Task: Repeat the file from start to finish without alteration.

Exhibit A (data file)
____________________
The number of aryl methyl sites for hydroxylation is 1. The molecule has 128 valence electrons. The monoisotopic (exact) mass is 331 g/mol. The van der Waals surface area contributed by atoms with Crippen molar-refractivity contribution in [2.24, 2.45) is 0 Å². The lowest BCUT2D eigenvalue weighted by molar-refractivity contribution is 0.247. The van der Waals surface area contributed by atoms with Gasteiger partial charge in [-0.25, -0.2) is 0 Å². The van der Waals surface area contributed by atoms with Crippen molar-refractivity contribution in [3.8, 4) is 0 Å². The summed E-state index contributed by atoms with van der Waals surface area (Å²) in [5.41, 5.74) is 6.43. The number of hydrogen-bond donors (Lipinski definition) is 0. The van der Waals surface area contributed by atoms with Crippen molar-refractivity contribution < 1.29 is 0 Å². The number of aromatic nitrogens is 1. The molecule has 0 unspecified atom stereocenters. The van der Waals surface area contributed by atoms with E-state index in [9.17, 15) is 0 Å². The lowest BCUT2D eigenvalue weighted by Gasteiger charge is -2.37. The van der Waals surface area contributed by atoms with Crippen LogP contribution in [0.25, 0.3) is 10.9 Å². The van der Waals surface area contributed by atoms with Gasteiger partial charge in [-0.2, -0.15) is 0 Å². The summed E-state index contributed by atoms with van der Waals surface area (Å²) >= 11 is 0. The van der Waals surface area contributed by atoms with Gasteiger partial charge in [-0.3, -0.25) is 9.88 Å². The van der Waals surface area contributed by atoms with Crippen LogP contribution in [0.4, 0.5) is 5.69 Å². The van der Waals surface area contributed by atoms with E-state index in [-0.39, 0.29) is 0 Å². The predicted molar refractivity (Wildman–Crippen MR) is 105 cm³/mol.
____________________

The number of aryl methyl sites for hydroxylation is 1. The molecule has 128 valence electrons. The monoisotopic (exact) mass is 331 g/mol. The van der Waals surface area contributed by atoms with Crippen molar-refractivity contribution in [2.24, 2.45) is 0 Å². The lowest BCUT2D eigenvalue weighted by molar-refractivity contribution is 0.247. The van der Waals surface area contributed by atoms with Gasteiger partial charge in [-0.25, -0.2) is 0 Å². The van der Waals surface area contributed by atoms with Crippen molar-refractivity contribution in [3.8, 4) is 0 Å². The summed E-state index contributed by atoms with van der Waals surface area (Å²) in [5.41, 5.74) is 6.43. The number of hydrogen-bond donors (Lipinski definition) is 0. The van der Waals surface area contributed by atoms with Crippen molar-refractivity contribution < 1.29 is 0 Å². The number of aromatic nitrogens is 1. The molecule has 0 unspecified atom stereocenters. The van der Waals surface area contributed by atoms with E-state index in [9.17, 15) is 0 Å². The lowest BCUT2D eigenvalue weighted by Gasteiger charge is -2.37. The van der Waals surface area contributed by atoms with Crippen LogP contribution in [0.25, 0.3) is 10.9 Å². The van der Waals surface area contributed by atoms with Gasteiger partial charge in [-0.2, -0.15) is 0 Å². The summed E-state index contributed by atoms with van der Waals surface area (Å²) >= 11 is 0. The van der Waals surface area contributed by atoms with Gasteiger partial charge in [-0.3, -0.25) is 9.88 Å². The van der Waals surface area contributed by atoms with Crippen LogP contribution in [0.4, 0.5) is 5.69 Å². The van der Waals surface area contributed by atoms with E-state index in [-0.39, 0.29) is 0 Å². The predicted molar refractivity (Wildman–Crippen MR) is 105 cm³/mol.